The Principal’s Leadership Counts!

Margaret A. Byrnes with Jeanne C. Baxter, ASQ Quality Press, 2006, 220 pp., $30 member, $50 list (book).

The Principal’s Leadership Counts! shoots straight for the target of why it’s beneficial to launch Baldrige based quality schools. The book begins with Byrnes and Baxter examining the stressors and costs of low quality while providing a background to the Baldrige framework. The rest of the book exists as a how-to resource filled with checklists, information sheets, operations instructions and suggestions for process management. There is even a chapter on handling complaints from parents, students and other key stakeholders.

The book is primarily authored for principals, but it has definite appeal for other central office or building level persons assigned to leadership responsibilities. It’s important to note the book is written for traditionally structured schools. The appendixes offer high value, especially the sections offering thumbnail sketches of quality tools and resources for teacher appraisal.

Anthony Earl, former governor (1983-1987) of Wisconsin, writes in the forward, “This book presents a straightforward way for principals to learn more about Baldrige based quality, and how they can lead the necessary cultural shifts and support classroom teachers in their efforts.” Earl is correct in his assessment.

Gerald Brong
Ellensburg, WI

Safe and Sound Software

Thomas H. Faris, ASQ Quality Press, 2006, 368 pp., $30 member, $50 list (book and CD-ROM).

Safe and Sound Software: Creating an Efficient and Effective Quality System for Software Medical Device Organizations is probably the most comprehensive book available on requirements and recommendations for the development and deployment of software medical devices. It’s a useful volume for managers in regulatory affairs and quality as well as consultants and engineers in the medical device industry. The book is well-written and includes many examples and case studies making software quality issues accessible to all quality professionals.

Interesting features in each chapter delineate properties or regulations that are mandatory for approval. Separate text boxes in each chapter highlight the differences between mandatory vs. recommended procedures. Faris provides further information on which procedures are optimal for approval.

Early chapters cover areas of software quality, software design, ramifications of defects, operational requirements and safety risk management. Other chapters discuss Food and Drug Administration regulations, international requirements, ISO quality management standards, the Health Insurance Portability and Accountabil-ity Act of 1996 and the Sarbanes-Oxley Act. Their implications and integration into the regulations follow specific chapters related to software medical devices.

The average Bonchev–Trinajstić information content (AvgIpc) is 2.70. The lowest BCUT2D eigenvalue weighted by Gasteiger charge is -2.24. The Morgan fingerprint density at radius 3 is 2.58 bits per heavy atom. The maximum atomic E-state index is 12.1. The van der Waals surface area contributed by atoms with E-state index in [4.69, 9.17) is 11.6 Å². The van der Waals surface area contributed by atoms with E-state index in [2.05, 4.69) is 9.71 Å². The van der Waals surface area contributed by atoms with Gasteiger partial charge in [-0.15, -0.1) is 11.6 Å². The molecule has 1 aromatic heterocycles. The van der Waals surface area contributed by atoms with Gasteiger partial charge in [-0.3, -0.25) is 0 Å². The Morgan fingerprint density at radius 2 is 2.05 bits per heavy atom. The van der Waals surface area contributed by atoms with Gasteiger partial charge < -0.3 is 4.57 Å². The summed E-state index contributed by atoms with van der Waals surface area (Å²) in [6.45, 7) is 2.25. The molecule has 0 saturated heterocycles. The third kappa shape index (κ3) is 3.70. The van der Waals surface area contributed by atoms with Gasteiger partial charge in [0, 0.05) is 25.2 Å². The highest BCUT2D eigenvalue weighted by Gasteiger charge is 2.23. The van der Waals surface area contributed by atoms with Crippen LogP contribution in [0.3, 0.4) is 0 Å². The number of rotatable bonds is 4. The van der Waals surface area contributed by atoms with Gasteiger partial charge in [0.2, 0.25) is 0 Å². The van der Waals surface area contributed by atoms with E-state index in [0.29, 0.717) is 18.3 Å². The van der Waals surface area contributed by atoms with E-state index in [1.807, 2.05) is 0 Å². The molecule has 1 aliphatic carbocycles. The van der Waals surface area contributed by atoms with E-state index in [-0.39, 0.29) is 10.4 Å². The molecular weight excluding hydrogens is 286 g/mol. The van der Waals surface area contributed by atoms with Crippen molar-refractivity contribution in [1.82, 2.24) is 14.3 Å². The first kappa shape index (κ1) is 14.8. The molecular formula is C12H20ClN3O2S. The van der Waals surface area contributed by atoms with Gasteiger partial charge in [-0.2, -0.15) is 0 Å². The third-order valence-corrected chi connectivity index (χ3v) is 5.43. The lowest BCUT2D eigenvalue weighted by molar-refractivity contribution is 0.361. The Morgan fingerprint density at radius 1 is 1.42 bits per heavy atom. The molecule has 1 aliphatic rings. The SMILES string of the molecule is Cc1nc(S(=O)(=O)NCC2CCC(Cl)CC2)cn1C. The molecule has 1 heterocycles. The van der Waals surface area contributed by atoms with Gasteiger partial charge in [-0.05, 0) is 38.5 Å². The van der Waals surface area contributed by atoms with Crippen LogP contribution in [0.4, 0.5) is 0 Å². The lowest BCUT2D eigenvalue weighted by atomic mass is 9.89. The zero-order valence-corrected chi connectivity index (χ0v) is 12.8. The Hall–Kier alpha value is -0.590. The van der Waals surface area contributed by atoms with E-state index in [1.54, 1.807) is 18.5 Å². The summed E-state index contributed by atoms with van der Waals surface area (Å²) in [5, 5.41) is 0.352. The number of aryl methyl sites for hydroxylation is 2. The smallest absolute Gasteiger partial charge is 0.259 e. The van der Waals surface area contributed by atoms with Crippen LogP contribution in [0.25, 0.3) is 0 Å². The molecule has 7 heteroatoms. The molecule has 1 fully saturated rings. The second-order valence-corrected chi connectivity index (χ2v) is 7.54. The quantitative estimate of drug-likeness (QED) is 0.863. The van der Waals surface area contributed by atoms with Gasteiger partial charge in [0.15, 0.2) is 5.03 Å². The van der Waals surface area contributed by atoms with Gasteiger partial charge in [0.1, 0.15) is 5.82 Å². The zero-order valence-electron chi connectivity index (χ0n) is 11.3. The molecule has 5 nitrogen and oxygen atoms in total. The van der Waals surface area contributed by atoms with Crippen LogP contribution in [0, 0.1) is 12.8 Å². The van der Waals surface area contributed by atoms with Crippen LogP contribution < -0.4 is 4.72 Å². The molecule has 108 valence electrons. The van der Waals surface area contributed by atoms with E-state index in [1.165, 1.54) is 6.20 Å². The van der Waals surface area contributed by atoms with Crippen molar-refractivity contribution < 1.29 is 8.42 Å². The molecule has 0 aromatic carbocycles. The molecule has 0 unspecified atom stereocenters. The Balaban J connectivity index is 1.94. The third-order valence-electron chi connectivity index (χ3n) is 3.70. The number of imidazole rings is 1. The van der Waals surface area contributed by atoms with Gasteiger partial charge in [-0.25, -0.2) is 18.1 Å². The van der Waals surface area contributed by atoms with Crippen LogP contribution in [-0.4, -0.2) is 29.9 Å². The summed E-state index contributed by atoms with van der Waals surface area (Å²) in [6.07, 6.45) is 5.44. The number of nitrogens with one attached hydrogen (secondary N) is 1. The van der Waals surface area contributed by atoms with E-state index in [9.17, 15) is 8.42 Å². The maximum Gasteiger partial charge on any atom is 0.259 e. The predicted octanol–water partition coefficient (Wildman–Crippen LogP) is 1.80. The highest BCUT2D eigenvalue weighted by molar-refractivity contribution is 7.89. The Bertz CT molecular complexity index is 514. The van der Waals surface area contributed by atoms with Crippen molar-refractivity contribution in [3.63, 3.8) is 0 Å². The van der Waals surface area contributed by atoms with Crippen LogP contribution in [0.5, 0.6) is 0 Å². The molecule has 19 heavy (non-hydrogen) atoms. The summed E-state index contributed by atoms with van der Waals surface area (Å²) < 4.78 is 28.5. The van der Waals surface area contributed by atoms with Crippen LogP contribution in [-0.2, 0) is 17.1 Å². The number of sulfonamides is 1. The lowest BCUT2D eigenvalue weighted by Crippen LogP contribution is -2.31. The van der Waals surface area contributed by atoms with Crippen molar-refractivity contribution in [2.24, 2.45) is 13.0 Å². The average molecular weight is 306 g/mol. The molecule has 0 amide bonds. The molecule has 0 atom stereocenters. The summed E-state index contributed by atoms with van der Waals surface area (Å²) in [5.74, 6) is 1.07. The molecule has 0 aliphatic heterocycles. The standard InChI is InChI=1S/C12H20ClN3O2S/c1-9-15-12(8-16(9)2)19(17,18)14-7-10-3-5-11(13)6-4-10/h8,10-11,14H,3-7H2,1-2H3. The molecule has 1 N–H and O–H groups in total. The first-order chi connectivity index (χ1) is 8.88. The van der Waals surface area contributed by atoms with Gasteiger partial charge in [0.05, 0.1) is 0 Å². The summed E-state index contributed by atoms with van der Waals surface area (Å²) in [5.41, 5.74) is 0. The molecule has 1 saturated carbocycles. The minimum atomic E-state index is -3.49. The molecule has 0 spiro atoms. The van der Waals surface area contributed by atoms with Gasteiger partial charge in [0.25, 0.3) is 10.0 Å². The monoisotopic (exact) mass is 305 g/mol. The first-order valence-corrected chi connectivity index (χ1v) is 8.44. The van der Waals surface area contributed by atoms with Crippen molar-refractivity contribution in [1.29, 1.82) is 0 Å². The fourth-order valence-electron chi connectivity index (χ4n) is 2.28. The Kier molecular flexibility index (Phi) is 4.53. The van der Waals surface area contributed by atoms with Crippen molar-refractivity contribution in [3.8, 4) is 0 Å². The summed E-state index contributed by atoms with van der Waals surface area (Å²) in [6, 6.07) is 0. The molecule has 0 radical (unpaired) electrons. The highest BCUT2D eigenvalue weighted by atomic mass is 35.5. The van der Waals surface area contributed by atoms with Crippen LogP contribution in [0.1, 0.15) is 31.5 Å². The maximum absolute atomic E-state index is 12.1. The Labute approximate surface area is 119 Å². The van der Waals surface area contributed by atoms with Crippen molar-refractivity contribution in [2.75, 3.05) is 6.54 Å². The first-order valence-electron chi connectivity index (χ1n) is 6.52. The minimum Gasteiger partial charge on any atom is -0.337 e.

The most useful part for practitioners is included as an appendix on the enclosed CD-ROM. It lists and provides spreadsheet grids of the requirements—explicit and recommended—for software medical devices. The checklists also can be used by regulatory affairs and quality professionals.

I. Elaine Allen
Babson College
Wellesley, MA

Inside the Mind of Toyota

Satoshi Hino, Productivity Press, 2006, 327 pp., $50 (book).

It is said that Sakichi Toyoda—the founder of Toyota—told his eldest son Kiichiro to build cars and serve his country. Whether this is true, Toyota has since grown into one of the most successful companies in the world at achieving high customer satisfaction values and solid profitability. It is no wonder many people try to understand how Toyota has succeeded.

Inside the Mind of Toyota: Management Principles for Enduring Growth discusses the Toyota production system (TPS), often called lean production. TPS is certainly difficult to introduce successfully without adopting the comprehensive Toyota management system, of which TPS is only one part. At Toyota, top management exerts leadership based on Toyota paradigms, middle management develops systems in accordance with top management aims, and all employees quietly engage in shop floor improvements or kaizen.

However, the Toyota success is due to much more than TPS. The key to Toyota’s strength is what lies beneath the surface of casual scrutiny: unshakable principles, corporate culture, discipline, information management and coherent vision. Hino is well aware of the importance of Toyota’s philosophy and traces the roots of Toyota’s management both in biographical terms, looking at the history of leaders in the company, and in philosophical terms, looking at the evolution of management thinking.